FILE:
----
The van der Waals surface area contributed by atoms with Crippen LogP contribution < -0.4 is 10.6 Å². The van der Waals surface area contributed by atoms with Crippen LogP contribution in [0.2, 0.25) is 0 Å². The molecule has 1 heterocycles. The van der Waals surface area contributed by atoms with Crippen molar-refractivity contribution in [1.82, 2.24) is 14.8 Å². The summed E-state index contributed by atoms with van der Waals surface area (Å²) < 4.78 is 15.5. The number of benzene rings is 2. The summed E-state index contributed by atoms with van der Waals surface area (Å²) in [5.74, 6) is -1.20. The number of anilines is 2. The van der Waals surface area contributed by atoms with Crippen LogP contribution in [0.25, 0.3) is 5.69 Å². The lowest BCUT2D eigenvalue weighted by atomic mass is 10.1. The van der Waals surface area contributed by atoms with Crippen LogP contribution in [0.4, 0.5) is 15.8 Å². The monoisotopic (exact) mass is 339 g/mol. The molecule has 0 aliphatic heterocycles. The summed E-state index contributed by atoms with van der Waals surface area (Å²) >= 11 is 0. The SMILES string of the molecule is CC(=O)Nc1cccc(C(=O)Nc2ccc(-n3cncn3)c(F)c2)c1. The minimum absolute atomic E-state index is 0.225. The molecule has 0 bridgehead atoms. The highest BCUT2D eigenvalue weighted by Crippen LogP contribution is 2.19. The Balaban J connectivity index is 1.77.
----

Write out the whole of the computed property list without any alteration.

The van der Waals surface area contributed by atoms with Crippen LogP contribution < -0.4 is 10.6 Å². The van der Waals surface area contributed by atoms with Crippen LogP contribution in [0.2, 0.25) is 0 Å². The molecule has 1 heterocycles. The van der Waals surface area contributed by atoms with Crippen molar-refractivity contribution in [1.82, 2.24) is 14.8 Å². The summed E-state index contributed by atoms with van der Waals surface area (Å²) < 4.78 is 15.5. The number of benzene rings is 2. The summed E-state index contributed by atoms with van der Waals surface area (Å²) in [5.74, 6) is -1.20. The number of anilines is 2. The van der Waals surface area contributed by atoms with Crippen LogP contribution in [0.25, 0.3) is 5.69 Å². The lowest BCUT2D eigenvalue weighted by atomic mass is 10.1. The van der Waals surface area contributed by atoms with Crippen LogP contribution in [0.4, 0.5) is 15.8 Å². The monoisotopic (exact) mass is 339 g/mol. The molecule has 0 aliphatic heterocycles. The summed E-state index contributed by atoms with van der Waals surface area (Å²) >= 11 is 0. The SMILES string of the molecule is CC(=O)Nc1cccc(C(=O)Nc2ccc(-n3cncn3)c(F)c2)c1. The minimum absolute atomic E-state index is 0.225. The molecule has 0 bridgehead atoms. The highest BCUT2D eigenvalue weighted by Crippen LogP contribution is 2.19. The Balaban J connectivity index is 1.77.